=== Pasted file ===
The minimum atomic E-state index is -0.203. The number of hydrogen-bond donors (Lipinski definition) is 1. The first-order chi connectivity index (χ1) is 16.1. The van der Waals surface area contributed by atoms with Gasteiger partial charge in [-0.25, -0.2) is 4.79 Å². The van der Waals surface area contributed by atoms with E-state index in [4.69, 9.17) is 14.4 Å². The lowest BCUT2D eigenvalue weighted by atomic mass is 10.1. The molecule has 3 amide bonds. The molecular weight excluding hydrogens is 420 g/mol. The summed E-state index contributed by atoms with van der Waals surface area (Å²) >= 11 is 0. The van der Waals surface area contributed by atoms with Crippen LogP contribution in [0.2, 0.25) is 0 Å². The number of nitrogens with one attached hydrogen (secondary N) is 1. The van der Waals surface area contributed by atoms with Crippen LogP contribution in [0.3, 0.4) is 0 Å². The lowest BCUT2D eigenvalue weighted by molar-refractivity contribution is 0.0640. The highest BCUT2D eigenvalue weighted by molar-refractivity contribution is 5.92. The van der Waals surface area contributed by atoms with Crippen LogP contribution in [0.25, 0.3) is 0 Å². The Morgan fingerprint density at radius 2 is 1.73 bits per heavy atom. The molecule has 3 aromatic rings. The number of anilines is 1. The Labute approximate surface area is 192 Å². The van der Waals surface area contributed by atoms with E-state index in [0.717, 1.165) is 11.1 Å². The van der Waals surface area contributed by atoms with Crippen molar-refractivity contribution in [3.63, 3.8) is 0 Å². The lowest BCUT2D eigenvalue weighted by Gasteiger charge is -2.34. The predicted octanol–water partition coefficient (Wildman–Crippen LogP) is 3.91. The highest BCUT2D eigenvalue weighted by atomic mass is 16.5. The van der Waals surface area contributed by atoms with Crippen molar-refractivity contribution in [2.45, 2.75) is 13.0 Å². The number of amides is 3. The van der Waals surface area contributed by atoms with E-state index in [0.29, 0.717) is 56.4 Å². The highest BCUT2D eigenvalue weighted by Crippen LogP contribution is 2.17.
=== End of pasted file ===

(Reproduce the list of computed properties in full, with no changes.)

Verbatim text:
The minimum atomic E-state index is -0.203. The number of hydrogen-bond donors (Lipinski definition) is 1. The first-order chi connectivity index (χ1) is 16.1. The van der Waals surface area contributed by atoms with Gasteiger partial charge in [-0.25, -0.2) is 4.79 Å². The van der Waals surface area contributed by atoms with E-state index in [4.69, 9.17) is 14.4 Å². The lowest BCUT2D eigenvalue weighted by atomic mass is 10.1. The molecule has 3 amide bonds. The molecular weight excluding hydrogens is 420 g/mol. The summed E-state index contributed by atoms with van der Waals surface area (Å²) >= 11 is 0. The van der Waals surface area contributed by atoms with Crippen LogP contribution in [0.2, 0.25) is 0 Å². The number of nitrogens with one attached hydrogen (secondary N) is 1. The van der Waals surface area contributed by atoms with Crippen LogP contribution in [0.3, 0.4) is 0 Å². The lowest BCUT2D eigenvalue weighted by molar-refractivity contribution is 0.0640. The highest BCUT2D eigenvalue weighted by molar-refractivity contribution is 5.92. The van der Waals surface area contributed by atoms with Crippen LogP contribution in [0.25, 0.3) is 0 Å². The Morgan fingerprint density at radius 2 is 1.73 bits per heavy atom. The molecule has 3 aromatic rings. The number of anilines is 1. The Labute approximate surface area is 192 Å². The van der Waals surface area contributed by atoms with E-state index in [0.717, 1.165) is 11.1 Å². The van der Waals surface area contributed by atoms with Crippen molar-refractivity contribution in [3.63, 3.8) is 0 Å². The lowest BCUT2D eigenvalue weighted by Gasteiger charge is -2.34. The predicted octanol–water partition coefficient (Wildman–Crippen LogP) is 3.91. The highest BCUT2D eigenvalue weighted by atomic mass is 16.5. The van der Waals surface area contributed by atoms with Crippen molar-refractivity contribution in [2.45, 2.75) is 13.0 Å². The number of amides is 3. The van der Waals surface area contributed by atoms with E-state index in [0.29, 0.717) is 56.4 Å². The highest BCUT2D eigenvalue weighted by Crippen LogP contribution is 2.17.